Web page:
Reverse mortgage, home equity line or downsizing?

Home is where the heart is and a lot of your money, too. The kids are gone, retirement is on the horizon, or for a number of other personal reasons, you may be at a point in your life where you’re looking to unlock the equity you’ve built in your home over the years. Let’s look at three popular strategies for making that happen.

Reverse mortgage This is a mortgage secured by the equity in your home but unlike a regular mortgage you do not have to make principal or interest payments — a reverse mortgage pays you. Generally available only to those over 55 years of age, a reverse mortgage allows you to receive up to 50 per cent of the value of your home and you can choose how you want to receive the money, either as a lump sum, in monthly payments, or a combination of the two. The money is tax-free, you keep ownership of and all remaining equity in your home but the full amount of the reverse mortgage comes due when you sell your home or move out.

Home equity line of credit (HELOC) This is a relatively new cash management option that allows you to combine your mortgage, loans, line of credit, and chequing and savings accounts into a single line of credit based on the equity in your home. With an HELOC, you can access up to 80 per cent of the value of your home (reverse mortgages are capped at 50 per cent) and take any amount of money (up to your approved limit) on your own schedule. Many financial institutions offer this HELOC option: You deposit money in your HELOC account (your paycheck, for example) and take money when you need it to cover day-to-day expenses or for any other reason. Any unused money from your deposits is applied to your loan principal, reducing the loan balance and minimizing interest charges.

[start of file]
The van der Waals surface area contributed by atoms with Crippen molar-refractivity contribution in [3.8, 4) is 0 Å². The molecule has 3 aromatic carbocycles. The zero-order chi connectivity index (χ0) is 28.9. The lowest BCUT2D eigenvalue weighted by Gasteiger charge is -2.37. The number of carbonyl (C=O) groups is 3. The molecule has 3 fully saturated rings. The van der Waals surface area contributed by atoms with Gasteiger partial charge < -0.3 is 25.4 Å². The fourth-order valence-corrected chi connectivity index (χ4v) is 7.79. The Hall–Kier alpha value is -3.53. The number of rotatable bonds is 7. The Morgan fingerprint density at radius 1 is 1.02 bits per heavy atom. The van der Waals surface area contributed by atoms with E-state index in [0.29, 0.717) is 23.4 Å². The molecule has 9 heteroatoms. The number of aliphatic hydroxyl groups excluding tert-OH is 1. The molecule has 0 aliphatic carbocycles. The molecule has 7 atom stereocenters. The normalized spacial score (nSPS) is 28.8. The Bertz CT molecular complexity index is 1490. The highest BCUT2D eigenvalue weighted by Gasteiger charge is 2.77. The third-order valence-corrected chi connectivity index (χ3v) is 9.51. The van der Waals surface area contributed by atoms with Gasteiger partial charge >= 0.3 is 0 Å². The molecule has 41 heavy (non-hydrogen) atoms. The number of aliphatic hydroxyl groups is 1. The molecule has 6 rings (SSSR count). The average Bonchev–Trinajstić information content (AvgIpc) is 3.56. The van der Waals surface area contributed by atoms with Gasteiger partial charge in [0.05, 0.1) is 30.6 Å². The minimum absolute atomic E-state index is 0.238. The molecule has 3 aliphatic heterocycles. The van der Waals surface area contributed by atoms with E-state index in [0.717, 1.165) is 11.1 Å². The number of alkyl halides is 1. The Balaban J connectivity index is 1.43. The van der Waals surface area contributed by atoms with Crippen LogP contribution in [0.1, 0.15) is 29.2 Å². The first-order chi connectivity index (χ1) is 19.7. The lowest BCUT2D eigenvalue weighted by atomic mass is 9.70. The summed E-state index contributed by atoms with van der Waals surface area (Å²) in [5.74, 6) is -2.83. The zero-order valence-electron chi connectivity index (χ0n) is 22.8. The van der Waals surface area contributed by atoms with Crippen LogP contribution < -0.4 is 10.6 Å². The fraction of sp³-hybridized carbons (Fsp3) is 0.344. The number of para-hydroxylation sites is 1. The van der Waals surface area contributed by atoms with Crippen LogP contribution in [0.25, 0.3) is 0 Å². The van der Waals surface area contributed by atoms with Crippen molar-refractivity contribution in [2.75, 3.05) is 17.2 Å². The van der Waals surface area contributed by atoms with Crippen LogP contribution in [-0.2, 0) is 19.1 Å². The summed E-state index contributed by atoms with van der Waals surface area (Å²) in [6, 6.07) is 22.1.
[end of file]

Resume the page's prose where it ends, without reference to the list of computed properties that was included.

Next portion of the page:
With the kids gone, your home may seem too big. You can replace it with a smaller one at a lower price, move to a cottage (if you have one) or by renting and using the difference to augment your income, invest for regular returns, or pay down debt.

There are pros and cons to each of these equity-liberating options. Ultimately, choosing the right one for you will depend on your financial situation and the lifestyle you want now and in retirement. Your professional advisor can help you make the best choice for your situation as it is today and as you want it to be tomorrow.

This column, written and published by Investors Group Financial Services Inc. presents general information only and is not a solicitation to buy or sell any investments. Contact your own advisor for specific advice about your circumstances.

Call David Brown at 250-315-0241 to book your appointment.